The Taj Mahal of Beat-Ups #vicvotes
I have been making fun — here and here — of the Age’s relentless attacks on the ALP (but never the Coalition) for engaging in the “crime” of electioneering with its series of non-stories in the lead-up to and during this state election campaign. The prissiness the paper displays towards activities such as opposition research and coordinated social media strategies strikes me as amusing, mainly because process stories like this don’t actually change votes even if they create a lot of noise among the political class.
This morning, the Age truly outdid itself. In the Taj Mahal of all beat-ups, it is leading with a so-called exclusive about how Labor (and the Liberals — but only a sidebar) maintain an electoral database into which they input data about voters. Or, in their frenzied terms:
THE ALP has secretly recorded the personal details of tens of thousands of Victorians – including sensitive health and financial information – in a database being accessed by campaign workers ahead of this Saturday’s state election.
For the uninitiated or easily startled, here is some reassuring background.
- Like most organisations, political parties keep databases of their key customers (or voters in this case). They pull together publicly available information into a format that is useful for the purposes of communicating with these people — i.e. the electoral roll, broken into state and federal electorates and local government areas.
- When voters contact candidates or MPs with issues or concerns, rather than keeping the information in separate manila folders or strewn on the floor in post-it notes, they enter this data into the database. This means that when the same person contacts the office the next time, the staff will be able to deal with them efficiently. It also helps electorate staff keep a record of the many interactions they have with voters for the purposes of follow-up and so on.
- When voters contact an office and make clear that they are strong supporters of the MP or candidate, a record of this is kept so that campaign volunteers may later offer to assist with providing postal vote applications or assistance on election day.
- Political parties also undertake canvassing to gain a better understanding of their electorate, and have been doing so in various forms since political parties existed. This is simply an automated process of the oldest campaigning technique there is.
- Members or candidates may send out a survey to voters to find out about what local issues concern them the most. Rather than discarding these responses or simply placing them in dust-gathering piles, these responses are entered into a database so that the MP or candidate can communicate with these voters on these issues.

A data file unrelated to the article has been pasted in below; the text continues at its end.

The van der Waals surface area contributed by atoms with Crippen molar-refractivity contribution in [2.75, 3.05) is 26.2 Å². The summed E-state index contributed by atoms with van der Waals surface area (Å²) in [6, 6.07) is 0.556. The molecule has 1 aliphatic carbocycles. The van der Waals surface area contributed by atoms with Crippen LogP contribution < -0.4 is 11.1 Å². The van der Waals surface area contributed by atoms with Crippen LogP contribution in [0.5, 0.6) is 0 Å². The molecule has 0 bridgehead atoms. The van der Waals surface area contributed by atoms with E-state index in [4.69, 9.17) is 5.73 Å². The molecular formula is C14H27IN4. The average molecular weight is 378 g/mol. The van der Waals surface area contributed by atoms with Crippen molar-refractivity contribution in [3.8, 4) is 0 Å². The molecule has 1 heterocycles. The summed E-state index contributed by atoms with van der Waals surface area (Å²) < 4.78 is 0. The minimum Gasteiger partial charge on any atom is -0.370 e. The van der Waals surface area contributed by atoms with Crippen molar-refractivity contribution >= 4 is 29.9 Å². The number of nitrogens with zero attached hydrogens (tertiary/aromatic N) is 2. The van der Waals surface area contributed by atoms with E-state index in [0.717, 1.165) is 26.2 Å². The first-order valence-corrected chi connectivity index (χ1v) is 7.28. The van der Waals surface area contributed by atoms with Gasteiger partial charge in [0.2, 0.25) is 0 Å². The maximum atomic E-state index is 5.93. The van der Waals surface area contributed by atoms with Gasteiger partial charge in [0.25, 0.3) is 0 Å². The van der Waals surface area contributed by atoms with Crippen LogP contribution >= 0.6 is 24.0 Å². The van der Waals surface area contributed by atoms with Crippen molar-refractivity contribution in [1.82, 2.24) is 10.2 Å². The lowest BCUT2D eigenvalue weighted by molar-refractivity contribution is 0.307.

- When voters indicate that they oppose the candidate or MP’s political party (and, as a former electorate office worker, I can attest that this is often the case) a record of this is also made so that campaign volunteers don’t waste finite energies or the voter’s own time trying to win their vote through door-knocking or other methods of outreach.
In summary, electoral databases are nothing more than online filing systems that allow political offices to operate as efficiently as possible, and not just during campaigns. They also help campaigns keep track of elderly and disabled voters who need transport on election day or who may need assistance with postal votes. In my experience, most campaigns use these databases primarily for the latter purpose. It has never occurred to me, in the 23 years since I first laid eyes on an electoral database program, that they are something to be hidden from the media in the first place.
All parties use such software, as quietly conceded by these two sentences from the Age non-story.
The Coalition has a database capable of similar profiling of voters, but has refused to comment or to divulge any details.
Liberal state director Tony Nutt refused to comment when asked about the Coalition’s database and its profiling of voters.
I can guarantee that the Liberal software is all but identical to Labor’s and used for precisely the same purpose. It is hardly rocket science. As Poll Bludger has irrefutably demonstrated over at Crikey, this is also — in the most literal possible sense — very old news. If the issue a is broad one about political parties and privacy, then have the debate, by all means. But don’t pretend it’s actually a new development, four days from an election, and don’t promote the fiction that only the ALP is doing what all serious political parties do.
There are only two explanations for the Age’s remarkable campaign against campaigning, and neither is flattering:
- They are genuinely shocked that political parties actually seek to win voters through various electioneering activities, in which case it is very naive journalism
- They are feigning shock in order to wound the ALP as part of a deliberate partisan strategy, in which case it is not really journalism at all.